How To Write A Dead-Simple Online Network Drive using Java & WebDAV | North Concepts There are a variety of ways you can enhance your application with WebDAV access which we will be going into in a latter part of the WebDAV series. For now we will show you how to create a basic online network drive using WebDAV via Milton, a Java WebDAV Server library. Example We will write the logic to create a network drive containing just one file, scratchpad.txt, which can be modified at will from any location where the drive is mounted. You may want to load the project into your IDE so that you can follow along. Step 1: Create The Domain Object This is a simple POJO which will allow us to hold some text and attributes which will nicely represent a virtual scratchpad.txt file. Step 2: Create The Equivalent Resource Class As A Composition In this step, we have created a class with a “has-a” relationship with the original domain object. To keep the file-structure analogy going, we should have a root folder to contain our one file. That’s it! Concluding Thoughts Download
Mina Mina lets you build and run scripts to manage your app deployments on servers via SSH. $ gem install mina $ mina Really bloody fast Mina works really fast because it’s a deploy Bash script generator. $ mina deploy --verbose -----> Creating the build path $ mkdir tmp/build-128293482394 -----> Cloning the Git repository $ git clone . Compare this to the likes of Vlad or Capistrano, where each command is ran separately on their own SSH sessions. See the deploying guide for more information. Incredibly customizable All your settings are stored in a Ruby file config/deploy.rb. config/deploy.rb require 'mina/git' require 'mina/bundler' set :domain, 'your.server.com' set :user, 'flipstack' set :repository, 'flipstack' task :deploy do deploy do # Preparations here invoke :'git:clone' invoke :'bundle:install' endend task :restart do queue 'sudo service restart apache'end In this file, you will define tasks that queue up commands to be ran remotely via SSH.
Microservices "Microservices" - yet another new term on the crowded streets of software architecture. Although our natural inclination is to pass such things by with a contemptuous glance, this bit of terminology describes a style of software systems that we are finding more and more appealing. We've seen many projects use this style in the last few years, and results so far have been positive, so much so that for many of our colleagues this is becoming the default style for building enterprise applications. Sadly, however, there's not much information that outlines what the microservice style is and how to do it. In short, the microservice architectural style  is an approach to developing a single application as a suite of small services, each running in its own process and communicating with lightweight mechanisms, often an HTTP resource API. To start explaining the microservice style it's useful to compare it to the monolithic style: a monolithic application built as a single unit.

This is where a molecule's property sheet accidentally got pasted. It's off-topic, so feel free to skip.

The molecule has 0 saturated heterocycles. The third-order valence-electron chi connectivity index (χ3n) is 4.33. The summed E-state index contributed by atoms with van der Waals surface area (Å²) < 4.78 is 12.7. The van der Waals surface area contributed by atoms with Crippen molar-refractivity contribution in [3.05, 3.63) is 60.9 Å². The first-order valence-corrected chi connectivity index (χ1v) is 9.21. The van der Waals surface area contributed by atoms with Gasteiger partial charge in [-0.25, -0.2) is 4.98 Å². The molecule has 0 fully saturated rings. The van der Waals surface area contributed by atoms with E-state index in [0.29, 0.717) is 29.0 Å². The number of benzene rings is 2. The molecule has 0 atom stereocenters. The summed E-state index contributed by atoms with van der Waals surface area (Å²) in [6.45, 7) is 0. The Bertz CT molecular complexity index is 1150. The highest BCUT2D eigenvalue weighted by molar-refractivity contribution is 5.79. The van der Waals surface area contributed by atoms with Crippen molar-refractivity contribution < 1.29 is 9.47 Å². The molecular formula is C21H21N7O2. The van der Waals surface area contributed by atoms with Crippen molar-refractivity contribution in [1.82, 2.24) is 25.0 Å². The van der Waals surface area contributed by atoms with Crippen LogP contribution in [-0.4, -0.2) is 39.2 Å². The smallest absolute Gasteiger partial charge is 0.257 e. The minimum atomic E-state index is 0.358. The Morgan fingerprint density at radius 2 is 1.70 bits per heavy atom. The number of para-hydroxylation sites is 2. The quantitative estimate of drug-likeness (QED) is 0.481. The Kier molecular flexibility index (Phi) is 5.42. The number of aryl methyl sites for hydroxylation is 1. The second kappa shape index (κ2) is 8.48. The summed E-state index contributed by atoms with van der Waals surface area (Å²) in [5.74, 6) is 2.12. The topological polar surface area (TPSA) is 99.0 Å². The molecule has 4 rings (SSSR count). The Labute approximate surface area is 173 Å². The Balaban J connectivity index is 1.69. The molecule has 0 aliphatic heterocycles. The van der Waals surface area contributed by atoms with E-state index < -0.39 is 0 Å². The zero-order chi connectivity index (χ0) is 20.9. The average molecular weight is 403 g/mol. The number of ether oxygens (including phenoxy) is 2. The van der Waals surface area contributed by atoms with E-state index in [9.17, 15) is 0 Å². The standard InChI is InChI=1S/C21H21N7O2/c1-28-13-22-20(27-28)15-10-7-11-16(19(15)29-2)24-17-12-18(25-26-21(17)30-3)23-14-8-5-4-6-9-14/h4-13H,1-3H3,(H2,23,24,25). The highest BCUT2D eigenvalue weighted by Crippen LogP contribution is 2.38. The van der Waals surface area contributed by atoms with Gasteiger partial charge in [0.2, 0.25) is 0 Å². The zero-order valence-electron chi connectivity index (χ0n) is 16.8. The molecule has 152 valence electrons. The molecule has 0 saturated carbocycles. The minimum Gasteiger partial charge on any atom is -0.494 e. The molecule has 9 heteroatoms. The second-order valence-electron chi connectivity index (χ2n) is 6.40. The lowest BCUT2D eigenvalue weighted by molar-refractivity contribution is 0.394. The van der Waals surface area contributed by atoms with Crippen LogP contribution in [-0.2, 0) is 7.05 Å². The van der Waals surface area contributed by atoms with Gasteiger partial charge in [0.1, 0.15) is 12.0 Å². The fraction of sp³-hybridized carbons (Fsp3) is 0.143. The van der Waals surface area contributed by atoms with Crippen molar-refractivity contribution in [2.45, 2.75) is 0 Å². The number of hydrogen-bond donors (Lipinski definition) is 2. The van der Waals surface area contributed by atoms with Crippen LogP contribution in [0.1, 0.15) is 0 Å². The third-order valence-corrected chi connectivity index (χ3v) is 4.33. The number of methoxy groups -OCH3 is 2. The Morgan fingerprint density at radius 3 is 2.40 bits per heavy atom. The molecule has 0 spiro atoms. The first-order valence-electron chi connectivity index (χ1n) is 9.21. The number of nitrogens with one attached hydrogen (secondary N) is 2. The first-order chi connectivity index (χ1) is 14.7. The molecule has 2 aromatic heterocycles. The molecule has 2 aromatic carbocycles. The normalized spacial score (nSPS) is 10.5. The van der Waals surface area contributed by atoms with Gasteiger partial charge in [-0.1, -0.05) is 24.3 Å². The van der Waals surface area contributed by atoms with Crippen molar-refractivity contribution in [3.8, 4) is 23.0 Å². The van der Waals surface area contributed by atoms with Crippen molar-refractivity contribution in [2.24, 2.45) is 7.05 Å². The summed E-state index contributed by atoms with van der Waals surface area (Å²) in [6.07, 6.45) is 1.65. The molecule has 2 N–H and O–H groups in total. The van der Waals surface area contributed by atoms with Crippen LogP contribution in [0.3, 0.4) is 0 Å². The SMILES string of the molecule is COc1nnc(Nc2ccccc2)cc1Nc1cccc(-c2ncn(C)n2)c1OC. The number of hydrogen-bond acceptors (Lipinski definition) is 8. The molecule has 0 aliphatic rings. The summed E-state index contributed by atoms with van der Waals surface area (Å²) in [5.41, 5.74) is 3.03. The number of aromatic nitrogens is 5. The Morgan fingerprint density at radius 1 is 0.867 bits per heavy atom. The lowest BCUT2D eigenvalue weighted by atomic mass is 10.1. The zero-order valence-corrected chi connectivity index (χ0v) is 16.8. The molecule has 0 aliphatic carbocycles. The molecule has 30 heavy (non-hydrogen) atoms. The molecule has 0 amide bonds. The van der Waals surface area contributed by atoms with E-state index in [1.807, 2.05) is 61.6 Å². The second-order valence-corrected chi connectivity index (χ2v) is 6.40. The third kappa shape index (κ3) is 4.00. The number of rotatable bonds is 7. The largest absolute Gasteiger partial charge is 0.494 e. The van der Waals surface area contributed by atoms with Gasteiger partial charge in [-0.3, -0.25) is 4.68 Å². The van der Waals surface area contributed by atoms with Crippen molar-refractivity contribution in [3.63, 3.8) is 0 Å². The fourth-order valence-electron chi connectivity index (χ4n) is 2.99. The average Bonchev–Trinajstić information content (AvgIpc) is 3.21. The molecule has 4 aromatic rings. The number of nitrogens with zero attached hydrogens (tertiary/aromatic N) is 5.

Caucho Resin : Reliable, Open-Source Application Server Codeception - BDD-style PHP testing. Microservices Guide "Microservices" became the hot term in 2014, attracting lots of attention as a new way to think about structuring applications. I'd come across this style several years earlier, talking with my contacts both in ThoughtWorks and beyond. It's a style that many good people find is an effective way to work with a significant class of systems. This is a guide to useful resources to find out more about microservices.
Fixing SSD Performance Degradation, Part 2: Page 3 For IOzone the system specifications are fairly important since they affect the command line options. In particular, the amount of system memory is important because this can have a large impact on the caching effects. If the problem sizes are small enough to fit into the system or file system cache (or at least partially), it can skew the results. For this article, cache effects will be limited as much as possible. For this article, the total file size was fixed at 16GB and four record sizes were tested: (1) 1MB, (2) 4MB, (3) 8MB, and (4) 16MB. The command line for the first record size (1MB) is, . The command line for the second record size (4MB) is, . The command line for the third record size (8MB) is, . The command line for the fourth record size (16MB) is, . IOPS Using IOzone For measuring IOPS performance I'm also going to also use IOzone. For this article, IOzone was used to run four specific IOPS tests. Write Read Random Read Random Write . . . . Metarates time mpirun -machinefile . Results